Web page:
With less than three months remaining until the 137th running of the Kentucky Derby, Uncle Mo appears to be the early odds-on favorite.
In the middle of the Derby prep season, where past victories are debated and scrutinized, one would think that the horse with the highest earnings would have the best chance to take home the roses come May 7th.
However, the challenge handicappers must overcome how to react to Uncle Mo’s dominance in the Breeders’ Cup Juvenile, the wealthiest of all prep races.
Yes, the Breeders’ Cup Juvenile has a purse of $2 Million. Yes, it was held last year on the dirt at Churchill Downs. Yes, it goes a solid distance of 1 1/16 miles. And of course, it pits some of the best horses in the world against each other.
Why then, since 1984, has only one horse (Street Sense) won the Breeders’ Cup Juvenile and then gone on to repeat this success in the Kentucky Derby?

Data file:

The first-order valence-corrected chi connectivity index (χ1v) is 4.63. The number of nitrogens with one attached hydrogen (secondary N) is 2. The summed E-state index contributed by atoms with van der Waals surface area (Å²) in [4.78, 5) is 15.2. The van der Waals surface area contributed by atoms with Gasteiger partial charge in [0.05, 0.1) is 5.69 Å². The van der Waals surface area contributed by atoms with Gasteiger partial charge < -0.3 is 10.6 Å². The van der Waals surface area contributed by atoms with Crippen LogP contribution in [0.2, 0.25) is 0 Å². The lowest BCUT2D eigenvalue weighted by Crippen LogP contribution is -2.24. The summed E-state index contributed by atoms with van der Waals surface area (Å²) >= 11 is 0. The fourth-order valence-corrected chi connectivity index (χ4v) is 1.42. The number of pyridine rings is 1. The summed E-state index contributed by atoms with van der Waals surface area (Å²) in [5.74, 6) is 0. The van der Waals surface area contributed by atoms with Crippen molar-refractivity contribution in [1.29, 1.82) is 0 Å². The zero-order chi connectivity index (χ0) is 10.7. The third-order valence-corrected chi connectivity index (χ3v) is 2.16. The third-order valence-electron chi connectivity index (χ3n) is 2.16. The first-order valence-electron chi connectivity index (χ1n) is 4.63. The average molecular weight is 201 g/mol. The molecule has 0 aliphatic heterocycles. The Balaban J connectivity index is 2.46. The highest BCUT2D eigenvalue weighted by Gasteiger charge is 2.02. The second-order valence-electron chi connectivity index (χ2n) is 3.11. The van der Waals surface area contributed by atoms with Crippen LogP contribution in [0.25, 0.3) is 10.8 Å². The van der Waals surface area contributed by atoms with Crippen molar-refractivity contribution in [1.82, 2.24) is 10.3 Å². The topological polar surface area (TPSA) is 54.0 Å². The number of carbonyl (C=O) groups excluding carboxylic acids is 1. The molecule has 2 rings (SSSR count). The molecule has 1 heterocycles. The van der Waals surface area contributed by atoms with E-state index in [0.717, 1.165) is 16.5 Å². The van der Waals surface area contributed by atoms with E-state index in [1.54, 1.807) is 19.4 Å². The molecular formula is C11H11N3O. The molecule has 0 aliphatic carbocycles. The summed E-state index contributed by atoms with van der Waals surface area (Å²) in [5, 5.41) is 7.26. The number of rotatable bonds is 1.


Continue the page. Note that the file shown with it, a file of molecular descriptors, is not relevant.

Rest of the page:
There does not appear to be a clear-cut answer. However, at this point the betting public does not seem to care.
After the first Kentucky Derby futures pool closed, Uncle Mo was sitting at a conspicuous 7-2 even, though he has not raced since the Breeders’ Cup Juvenile on November 6th. This seems curious in a sport based so much on recent success and trends.
Is winning the Breeders’ Cup Juvenile an automatic underlay? 2008 Breeders’ Cup Juvenile winner, Midshipman, was a top-five 19-1 in pool one of the 2009 Kentucky Derby futures wager, and did not even line up on Derby Day. This pattern has repeated itself many times in history, again with the only exception being Street Sense in 2004.
As we enter the second half of the prep racing season, we see many horses who have proven their worth as potential Kentucky Derby contenders (Mucho Macho Man, Soldat, etc.). Yet, the public favorite is a horse that has not run in a major stakes race since last November and the coveted Breeders’ Cup Juvenile.
Will this year be a repeat of Street Sense in 2004, or just another short-priced miss for a Breeders’ Cup Juvenile winner in the Kentucky Derby? Only time will tell, but as of right now the betting public has firmly voiced their opinion.
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